When it comes to corporate culture, many banks know that building a genuine and sustainable culture is like baptizing cats. It’s tough work fraught with many scratches and a lot of moving around. However, when it comes to corporate culture, Netflix is in the pantheon and can give banks insight. In 2011, their CEO, Reed Hastings, their Chief Talent Officer, and others produced a “Culture Doc” (below) that spread like wildfire among the Silicon Valley’s elite.
Tag: Human Resources
We recently heard of a regulatory team that during a safety and soundness exam played “Management Bingo.” They took senior executive’s business cards, put them in a bowl and picked one. The CEO (if he was not picked) had to quickly tell or show an action plan for the succession of the executive that was chosen. If the CEO were chosen (and they put two cards in if the CEO was also President), then the Board would have to show a plan.
Far and away the most profitable asset for a bank is its people. It stands to reason that optimizing your most important asset is critical to increasing efficiency and becoming a top performing bank.
Before credit, asset-liability positioning, deposit gathering and customer engagement, there is one process that is more important that bankers must get right to be successful - and that is hiring. Get this process wrong and your bank will be an underperformer. Make some good hires and you will likely excel in key parts of your organization. Make hiring a discipline of the bank, and you will dramatically tilt the odds in your favor. There is no single function more important to a bank. None.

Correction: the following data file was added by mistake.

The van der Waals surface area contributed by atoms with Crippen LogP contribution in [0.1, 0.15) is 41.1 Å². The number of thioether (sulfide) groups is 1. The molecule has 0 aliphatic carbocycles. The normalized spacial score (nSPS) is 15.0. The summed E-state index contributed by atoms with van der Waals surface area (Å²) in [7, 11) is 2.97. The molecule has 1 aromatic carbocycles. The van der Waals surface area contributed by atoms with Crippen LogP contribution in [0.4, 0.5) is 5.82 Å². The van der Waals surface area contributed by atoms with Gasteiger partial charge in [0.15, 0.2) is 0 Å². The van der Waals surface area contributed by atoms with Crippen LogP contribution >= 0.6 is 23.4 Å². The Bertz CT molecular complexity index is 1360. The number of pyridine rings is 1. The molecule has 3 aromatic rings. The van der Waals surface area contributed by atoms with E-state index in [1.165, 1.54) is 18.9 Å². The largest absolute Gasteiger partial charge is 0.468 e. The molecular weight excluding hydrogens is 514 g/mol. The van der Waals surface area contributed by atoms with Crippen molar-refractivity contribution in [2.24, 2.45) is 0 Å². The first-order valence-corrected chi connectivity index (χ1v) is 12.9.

Let’s be honest. Your bank employee handbook is probably a snooze-fest. If you are like most banks, your employee handbook was likely cobbled together from a template given to you by a third-party human resources firm or a revision of another bank’s handbook. Chances are your handbook is about as inspiring as refrigerator instructions.
If you want to change the face of your bank, one of the fastest ways to do it is by changing the compensation structure.
Falling energy prices have been front and center in the headlines lately, which is a good thing for retail-oriented banks. Experienced retail bankers understand that consumers often react to lower energy prices by treating it as a windfall and increasing their savings rate. Statistically, the correlation over the last 5 years is that energy prices explain approximately 68% of the savings rate – a correlation that is exceedingly predictive. The question is, what is your bank doing to take advantage of this trend?
Larger banks are paying their lending staff higher compensation than smaller competitors are paying their teams. The difference in the same market, similar seniority and position can be as much as 100% when factoring salary, bonus, profit sharing and stock incentives. It can be difficult for a community bank to attract the lending talent it needs, but we point out that many community banks are succeeding by investing in their culture and building an environment that goes beyond traditional compensation.
Once upon a time there was a bank that was close to failure. It used to be a great bank with branches filled with vibrant customers and earnings as thick as Kansas soil. However, over time customers moved on and the staff started to feel that they had little to offer compared to the largest of banks. This was a bank that was dying a slow death.